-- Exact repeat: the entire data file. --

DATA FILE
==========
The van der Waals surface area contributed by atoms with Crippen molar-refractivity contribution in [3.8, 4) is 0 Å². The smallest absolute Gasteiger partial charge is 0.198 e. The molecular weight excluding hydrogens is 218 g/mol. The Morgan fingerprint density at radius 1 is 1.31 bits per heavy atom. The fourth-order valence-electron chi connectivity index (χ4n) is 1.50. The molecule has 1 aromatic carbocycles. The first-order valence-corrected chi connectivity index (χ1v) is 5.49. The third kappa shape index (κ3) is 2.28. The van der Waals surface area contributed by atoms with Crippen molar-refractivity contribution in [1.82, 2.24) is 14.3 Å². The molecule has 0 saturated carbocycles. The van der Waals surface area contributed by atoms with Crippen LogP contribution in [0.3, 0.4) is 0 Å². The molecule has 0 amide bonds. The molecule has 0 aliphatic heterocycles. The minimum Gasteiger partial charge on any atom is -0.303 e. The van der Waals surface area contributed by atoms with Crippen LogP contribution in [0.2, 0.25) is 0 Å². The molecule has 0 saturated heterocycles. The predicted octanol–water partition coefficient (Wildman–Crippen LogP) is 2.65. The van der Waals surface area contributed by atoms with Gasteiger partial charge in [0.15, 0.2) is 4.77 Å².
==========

The van der Waals surface area contributed by atoms with Crippen molar-refractivity contribution in [3.8, 4) is 0 Å². The smallest absolute Gasteiger partial charge is 0.198 e. The molecular weight excluding hydrogens is 218 g/mol. The Morgan fingerprint density at radius 1 is 1.31 bits per heavy atom. The fourth-order valence-electron chi connectivity index (χ4n) is 1.50. The molecule has 1 aromatic carbocycles. The first-order valence-corrected chi connectivity index (χ1v) is 5.49. The third kappa shape index (κ3) is 2.28. The van der Waals surface area contributed by atoms with Crippen molar-refractivity contribution in [1.82, 2.24) is 14.3 Å². The molecule has 0 saturated carbocycles. The van der Waals surface area contributed by atoms with Crippen LogP contribution in [0.3, 0.4) is 0 Å². The molecule has 0 amide bonds. The molecule has 0 aliphatic heterocycles. The minimum Gasteiger partial charge on any atom is -0.303 e. The van der Waals surface area contributed by atoms with Crippen LogP contribution in [0.2, 0.25) is 0 Å². The molecule has 0 saturated heterocycles. The predicted octanol–water partition coefficient (Wildman–Crippen LogP) is 2.65. The van der Waals surface area contributed by atoms with Gasteiger partial charge in [0.15, 0.2) is 4.77 Å².